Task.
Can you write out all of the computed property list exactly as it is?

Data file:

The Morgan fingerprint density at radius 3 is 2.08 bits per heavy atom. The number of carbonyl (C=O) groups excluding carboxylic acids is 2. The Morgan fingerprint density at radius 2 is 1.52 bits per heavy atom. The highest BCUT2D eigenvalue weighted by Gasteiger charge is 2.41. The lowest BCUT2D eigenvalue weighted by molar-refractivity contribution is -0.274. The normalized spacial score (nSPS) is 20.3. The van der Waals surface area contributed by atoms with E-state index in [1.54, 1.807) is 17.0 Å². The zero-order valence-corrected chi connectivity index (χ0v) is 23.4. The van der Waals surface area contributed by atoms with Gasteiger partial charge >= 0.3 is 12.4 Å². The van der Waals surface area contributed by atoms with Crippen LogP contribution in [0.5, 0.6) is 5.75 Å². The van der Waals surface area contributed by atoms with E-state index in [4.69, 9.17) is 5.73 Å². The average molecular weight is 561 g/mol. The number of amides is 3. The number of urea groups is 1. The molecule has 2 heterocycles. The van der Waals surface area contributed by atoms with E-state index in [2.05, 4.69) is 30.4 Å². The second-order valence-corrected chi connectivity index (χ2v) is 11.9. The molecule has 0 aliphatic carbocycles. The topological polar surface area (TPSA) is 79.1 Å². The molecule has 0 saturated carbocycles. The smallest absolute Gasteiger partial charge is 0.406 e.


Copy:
The Morgan fingerprint density at radius 3 is 2.08 bits per heavy atom. The number of carbonyl (C=O) groups excluding carboxylic acids is 2. The Morgan fingerprint density at radius 2 is 1.52 bits per heavy atom. The highest BCUT2D eigenvalue weighted by Gasteiger charge is 2.41. The lowest BCUT2D eigenvalue weighted by molar-refractivity contribution is -0.274. The normalized spacial score (nSPS) is 20.3. The van der Waals surface area contributed by atoms with E-state index in [1.54, 1.807) is 17.0 Å². The zero-order valence-corrected chi connectivity index (χ0v) is 23.4. The van der Waals surface area contributed by atoms with Gasteiger partial charge >= 0.3 is 12.4 Å². The van der Waals surface area contributed by atoms with Crippen LogP contribution in [0.5, 0.6) is 5.75 Å². The van der Waals surface area contributed by atoms with E-state index in [4.69, 9.17) is 5.73 Å². The average molecular weight is 561 g/mol. The number of amides is 3. The number of urea groups is 1. The molecule has 2 heterocycles. The van der Waals surface area contributed by atoms with E-state index in [2.05, 4.69) is 30.4 Å². The second-order valence-corrected chi connectivity index (χ2v) is 11.9. The molecule has 0 aliphatic carbocycles. The topological polar surface area (TPSA) is 79.1 Å². The molecule has 0 saturated carbocycles. The smallest absolute Gasteiger partial charge is 0.406 e.